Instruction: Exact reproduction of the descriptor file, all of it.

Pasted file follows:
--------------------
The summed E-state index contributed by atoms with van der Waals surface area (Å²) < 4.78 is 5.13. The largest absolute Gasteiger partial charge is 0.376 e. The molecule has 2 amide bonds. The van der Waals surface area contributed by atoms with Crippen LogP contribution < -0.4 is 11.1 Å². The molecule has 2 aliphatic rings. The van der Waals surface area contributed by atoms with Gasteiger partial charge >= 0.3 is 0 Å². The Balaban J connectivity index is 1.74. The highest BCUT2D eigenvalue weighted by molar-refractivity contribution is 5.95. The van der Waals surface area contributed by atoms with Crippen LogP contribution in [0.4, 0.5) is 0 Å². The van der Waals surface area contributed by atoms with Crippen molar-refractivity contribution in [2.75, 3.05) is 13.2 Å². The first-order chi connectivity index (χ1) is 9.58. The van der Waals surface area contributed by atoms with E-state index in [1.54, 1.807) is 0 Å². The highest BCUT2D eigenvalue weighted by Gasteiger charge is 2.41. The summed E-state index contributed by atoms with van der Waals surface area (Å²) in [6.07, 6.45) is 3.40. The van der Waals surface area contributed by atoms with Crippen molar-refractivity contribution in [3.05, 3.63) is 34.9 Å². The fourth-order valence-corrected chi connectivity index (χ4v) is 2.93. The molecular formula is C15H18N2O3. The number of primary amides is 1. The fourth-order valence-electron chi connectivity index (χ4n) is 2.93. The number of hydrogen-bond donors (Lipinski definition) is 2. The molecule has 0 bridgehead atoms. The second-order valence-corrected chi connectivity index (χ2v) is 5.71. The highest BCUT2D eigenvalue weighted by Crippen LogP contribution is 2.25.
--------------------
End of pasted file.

The summed E-state index contributed by atoms with van der Waals surface area (Å²) < 4.78 is 5.13. The largest absolute Gasteiger partial charge is 0.376 e. The molecule has 2 amide bonds. The van der Waals surface area contributed by atoms with Crippen LogP contribution < -0.4 is 11.1 Å². The molecule has 2 aliphatic rings. The van der Waals surface area contributed by atoms with Gasteiger partial charge >= 0.3 is 0 Å². The Balaban J connectivity index is 1.74. The highest BCUT2D eigenvalue weighted by molar-refractivity contribution is 5.95. The van der Waals surface area contributed by atoms with Crippen LogP contribution in [0.4, 0.5) is 0 Å². The van der Waals surface area contributed by atoms with Crippen molar-refractivity contribution in [2.75, 3.05) is 13.2 Å². The first-order chi connectivity index (χ1) is 9.58. The van der Waals surface area contributed by atoms with E-state index in [1.54, 1.807) is 0 Å². The highest BCUT2D eigenvalue weighted by Gasteiger charge is 2.41. The summed E-state index contributed by atoms with van der Waals surface area (Å²) in [6.07, 6.45) is 3.40. The van der Waals surface area contributed by atoms with Crippen molar-refractivity contribution in [3.05, 3.63) is 34.9 Å². The fourth-order valence-corrected chi connectivity index (χ4v) is 2.93. The molecular formula is C15H18N2O3. The number of primary amides is 1. The fourth-order valence-electron chi connectivity index (χ4n) is 2.93. The number of hydrogen-bond donors (Lipinski definition) is 2. The molecule has 0 bridgehead atoms. The second-order valence-corrected chi connectivity index (χ2v) is 5.71. The highest BCUT2D eigenvalue weighted by Crippen LogP contribution is 2.25.